The logo of a business or organization often is the first visual interaction that a potential customer or guest experiences. In a short second, your organization is perceived as, among other things, big/small, professional/amateur, welcoming/foreboding.
Originally I was going to write about Saul Bass, so I've included that commentary below. While I was doing research, I was reminded of the old EPCOT pavilion icons:
In the same way that I appreciate the design of Saul Bass, I love that these logos are the concepts of each pavilion brought down to the absolute essence of what they represent. I found an awesome write up here. It isn't clear if there was a specific designer who made them, but they were designed by Walt Disney Imagineering.
I love the work of Saul Bass. Especially the old Bell System & AT&T logos. I remember these from when I was a kid visiting EPCOT. At the time, Bell/AT&T featured new technologies like a touchscreen video navigation system, fiber optics and even a gigantic phone you could use to call people. I think this experience connected the idea of 'innovation' with the logo & brand.
[caption id="attachment_374" align="aligncenter" width="300"] Logos designed by Saul Bass[/caption]
I appreciate the simplicity of these logos, were the brand idea or theme has been iterated down to it's most simple elements.
Saul Bass Pitch Video for Bell System Logo:
This video in particular is amazing. It looks at the whole ecosystem and how thew new logo would interact.
We’re fighting a war. Making a peace. Integrating. Segregating. Getting richer. Getting poorer. It’s quite a time to be alive.
Business has its particular problems — young people refusing good jobs; investors are more influenced by publicity than performance; customers complaining about the finest products produced anywhere in the world….Many of us here today remember when it was quite different. The pursuit of happiness had ground to a halt. Survival was the goal — just to have a job, but to have a job with security: That was the prize in 1933. How long a product lasted was more important than how well it looked. Wall Street had forgotten blue sky and was now talking blue chip. Down-to-earth, safe — that was the place to be. […] How a thing looks today is as important as how well it works. As never before, people are influenced by what they see.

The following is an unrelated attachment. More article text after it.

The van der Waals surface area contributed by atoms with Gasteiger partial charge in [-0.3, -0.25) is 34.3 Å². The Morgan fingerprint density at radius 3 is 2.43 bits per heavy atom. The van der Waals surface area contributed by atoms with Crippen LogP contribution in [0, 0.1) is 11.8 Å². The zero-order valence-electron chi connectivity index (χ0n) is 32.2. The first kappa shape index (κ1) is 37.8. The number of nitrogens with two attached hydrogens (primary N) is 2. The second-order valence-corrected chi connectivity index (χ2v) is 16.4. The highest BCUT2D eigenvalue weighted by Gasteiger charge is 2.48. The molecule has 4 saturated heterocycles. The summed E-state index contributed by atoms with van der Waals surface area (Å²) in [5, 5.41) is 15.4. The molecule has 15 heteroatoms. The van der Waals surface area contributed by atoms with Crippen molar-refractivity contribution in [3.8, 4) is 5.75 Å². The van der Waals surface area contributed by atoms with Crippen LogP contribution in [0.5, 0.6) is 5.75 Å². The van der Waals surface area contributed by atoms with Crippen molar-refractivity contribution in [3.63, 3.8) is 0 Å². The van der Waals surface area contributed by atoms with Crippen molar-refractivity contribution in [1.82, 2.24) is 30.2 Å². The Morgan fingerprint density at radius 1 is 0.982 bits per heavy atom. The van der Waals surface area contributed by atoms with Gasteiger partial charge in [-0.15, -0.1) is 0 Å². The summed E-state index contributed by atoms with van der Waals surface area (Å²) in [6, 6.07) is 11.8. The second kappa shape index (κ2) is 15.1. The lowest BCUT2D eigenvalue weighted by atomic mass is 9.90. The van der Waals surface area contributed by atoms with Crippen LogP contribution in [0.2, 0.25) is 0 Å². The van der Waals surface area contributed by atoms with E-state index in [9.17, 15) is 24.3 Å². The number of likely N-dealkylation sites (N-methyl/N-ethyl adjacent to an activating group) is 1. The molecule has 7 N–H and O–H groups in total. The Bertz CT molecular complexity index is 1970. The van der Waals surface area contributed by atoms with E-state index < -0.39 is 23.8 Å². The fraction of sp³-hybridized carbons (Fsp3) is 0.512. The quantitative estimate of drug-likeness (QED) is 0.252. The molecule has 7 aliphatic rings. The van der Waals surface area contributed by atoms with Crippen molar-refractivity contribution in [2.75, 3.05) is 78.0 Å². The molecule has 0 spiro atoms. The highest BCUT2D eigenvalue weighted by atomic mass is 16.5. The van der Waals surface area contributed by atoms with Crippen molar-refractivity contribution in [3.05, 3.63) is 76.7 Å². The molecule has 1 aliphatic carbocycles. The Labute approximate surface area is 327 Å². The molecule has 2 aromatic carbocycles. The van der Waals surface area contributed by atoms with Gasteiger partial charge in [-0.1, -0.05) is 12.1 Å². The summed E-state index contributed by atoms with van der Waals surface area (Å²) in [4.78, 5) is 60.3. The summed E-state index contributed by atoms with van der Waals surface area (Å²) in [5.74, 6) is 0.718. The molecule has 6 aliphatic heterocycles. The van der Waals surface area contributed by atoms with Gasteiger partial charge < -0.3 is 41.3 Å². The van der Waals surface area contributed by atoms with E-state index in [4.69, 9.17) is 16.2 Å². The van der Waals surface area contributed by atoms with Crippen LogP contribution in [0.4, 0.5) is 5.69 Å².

I'm not sure what to say about people comparing the AT&T logo to the death star. My interest in their logo is independent of their monopolistic existence & terrible mobile service. :)
Also: Brand New is one of my favorite sites for checking out branding & logo design.
Redesigning the ITP Logo
I have to admit, this exploration was hit by the Applications freight train. Please bear with me.
Trying to think of a way to encapsulate the ITP brand and experience in a mark is difficult. The Center for the Recently Possible really can't be one thing.
As a typographical logo, ITP seems to work better. The similar height of the characters are all similar and can be quite monolithic in the right typeface. I went off to do some research on the existing graphic guidelines for NYU. I learned that the most recent version of the logo uses my favorite font, Gotham! And NYU doesn't like you messing with the the placement and design of their logo.
There are two ideas that I like, one as the ITP letters acting as a mask for different images related to the program: pictures from classes, projects, the 4th floor, physical computing parts, processing sketches, anything!
It will take some time to find the right images.
The second, is to make the logo out of different materials that become core to the experience: LEGO, Erector, wood, aluminum or anything else that could be imagined.
Here is a crude example using the crappy colored LEGO bricks I have at home:
Not perfect, but I think you can get the idea.